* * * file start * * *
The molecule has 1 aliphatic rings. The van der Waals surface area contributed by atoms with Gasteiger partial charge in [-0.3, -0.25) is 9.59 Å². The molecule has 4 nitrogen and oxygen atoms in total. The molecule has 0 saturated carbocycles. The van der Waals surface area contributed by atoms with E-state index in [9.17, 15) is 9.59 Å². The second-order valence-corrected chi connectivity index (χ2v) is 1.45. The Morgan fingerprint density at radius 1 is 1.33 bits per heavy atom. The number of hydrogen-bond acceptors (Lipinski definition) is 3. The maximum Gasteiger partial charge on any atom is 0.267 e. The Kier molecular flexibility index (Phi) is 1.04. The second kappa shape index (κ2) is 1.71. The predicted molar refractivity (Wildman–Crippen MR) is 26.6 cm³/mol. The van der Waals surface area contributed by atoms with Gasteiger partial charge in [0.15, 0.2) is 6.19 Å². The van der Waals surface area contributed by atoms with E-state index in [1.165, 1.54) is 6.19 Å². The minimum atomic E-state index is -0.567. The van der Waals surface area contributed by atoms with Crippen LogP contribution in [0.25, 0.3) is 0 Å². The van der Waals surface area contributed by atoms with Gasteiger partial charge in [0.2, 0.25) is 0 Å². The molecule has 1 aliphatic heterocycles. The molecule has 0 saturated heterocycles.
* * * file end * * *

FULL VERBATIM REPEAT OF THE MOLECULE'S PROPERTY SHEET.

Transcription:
The molecule has 1 aliphatic rings. The van der Waals surface area contributed by atoms with Gasteiger partial charge in [-0.3, -0.25) is 9.59 Å². The molecule has 4 nitrogen and oxygen atoms in total. The molecule has 0 saturated carbocycles. The van der Waals surface area contributed by atoms with E-state index in [9.17, 15) is 9.59 Å². The second-order valence-corrected chi connectivity index (χ2v) is 1.45. The Morgan fingerprint density at radius 1 is 1.33 bits per heavy atom. The number of hydrogen-bond acceptors (Lipinski definition) is 3. The maximum Gasteiger partial charge on any atom is 0.267 e. The Kier molecular flexibility index (Phi) is 1.04. The second kappa shape index (κ2) is 1.71. The predicted molar refractivity (Wildman–Crippen MR) is 26.6 cm³/mol. The van der Waals surface area contributed by atoms with Gasteiger partial charge in [0.15, 0.2) is 6.19 Å². The van der Waals surface area contributed by atoms with E-state index in [1.165, 1.54) is 6.19 Å². The minimum atomic E-state index is -0.567. The van der Waals surface area contributed by atoms with Crippen LogP contribution in [0.25, 0.3) is 0 Å². The van der Waals surface area contributed by atoms with Gasteiger partial charge in [0.2, 0.25) is 0 Å². The molecule has 1 aliphatic heterocycles. The molecule has 0 saturated heterocycles.